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Sometimes when you post pictures of that abomination I think it looks awful, other times I look at it and think it's a neat space gun. I can't decide. Does this make me bi-polar?
Only your shrink can answer that for you.
 

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I like the look of that stock with the pith helmet. What manufacturer and model is that? Unfortinately, I can't run it just like that, living in the RPC, but I might be able to use it with a Magpul shotgun stock,,,
 

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I like Vortex too, they've got great designs, though there is a trade off in something when you get more and pay the same. Long zoom range, illumination, nice glass...

RAMMAC, who also sells Vortex, and last I heard had the same scope in question, and has found it to be just fine, pointed out that you can get good products made in China (and maybe that's changing, but it has been the 'go to' place for cheap manufacturing for awhile), but you have to do the QC. Do you trust the factory in China to do the QC? They can, and depending on your relationship, maybe they will, or they may just tell you they do, but so long as they keep getting the business, they don't seem to care (speaking broadly, I'm not indicting everything wholesale).

You can say you do QC in America (or wherever the company distribution is), but how thorough is that going to be, particularly when it's fully assembled? Turn the turrets? Check that the reticle is square? Are they going to check each and every one, or just a random couple in a batch and call it good? What might get checked likely isn't actually going to get checked with any kind of serious use to see how it handles recoil, heat.

More often than not, companies offer a great warranty, and if the QC wasn't done during the build, it gets done by the customer. Most buyers don't actually use their stuff a whole lot, so the cost of replacing products is a sliver of replacing all of the defective products, and replacing that one in X that actually does come in for warranty, is cheaper than paying somebody to thoroughly check all of the products that actually go out. Keep in mind, the rule of thumb is that the cost of manufacturing is usually 1/4 to 1/5 the actual selling price, because of the cost of overhead, distribution, and dealer margin keeps getting multiplied at each stage, so with relatively affordable equipment, a $500 scope (vortex seems to set their retail higher so that dealers can discount more ) is really a $400 selling price (on average, you might score a deal on closeouts), which means that it costs $80-$100 to make it, in which case, can you actually perform repairs on such a thing, given that your tech labor might be $30/hr, but given the overhead of running a company, the value of their time is in the 90-120 hr. range?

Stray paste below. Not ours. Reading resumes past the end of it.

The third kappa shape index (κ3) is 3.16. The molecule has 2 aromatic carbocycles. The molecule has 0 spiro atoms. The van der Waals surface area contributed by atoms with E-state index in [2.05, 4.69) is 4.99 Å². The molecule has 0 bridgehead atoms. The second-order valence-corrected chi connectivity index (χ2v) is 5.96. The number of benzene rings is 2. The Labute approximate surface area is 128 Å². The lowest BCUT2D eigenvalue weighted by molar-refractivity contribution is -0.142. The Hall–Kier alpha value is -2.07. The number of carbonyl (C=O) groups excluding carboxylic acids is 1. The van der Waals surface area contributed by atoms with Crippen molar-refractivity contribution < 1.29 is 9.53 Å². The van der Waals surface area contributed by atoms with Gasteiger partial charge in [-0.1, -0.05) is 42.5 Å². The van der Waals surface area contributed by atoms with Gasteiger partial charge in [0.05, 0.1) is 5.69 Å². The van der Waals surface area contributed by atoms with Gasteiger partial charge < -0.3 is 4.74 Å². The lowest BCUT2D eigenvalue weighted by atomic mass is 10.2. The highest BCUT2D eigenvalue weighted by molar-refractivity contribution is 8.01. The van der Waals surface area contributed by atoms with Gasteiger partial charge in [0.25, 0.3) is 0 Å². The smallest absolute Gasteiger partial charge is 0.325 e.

And if your warranty is great, that means you have to make all of your customers pay for the replacement scopes before they need them, by building that into the base manufacturing cost, which hopefully won't be many, but it contributes to the whole of thing...

Anyway, morning ramble. Time to do work. :)
I will
Say this - as a newfound lover of vortex, it broke my heart to learn they are made in China. My
Viper pst genII 1-6x24 is my
First foray into LPVO’s, and I am blown away with the quality
Of the glass, and especially just how fast the 1x truly
Is. When the “viewing window” is essentially your entire field of
Vision, rapid follow up shots even at a distance are much easier for me, as perceived visual recoil is reduced to a small dot bouncing a bit as opposed to an entire optics viewing window moving. God how I wish they weren’t made in China. I feel like I’m having a real crisis here, haha. I specifically try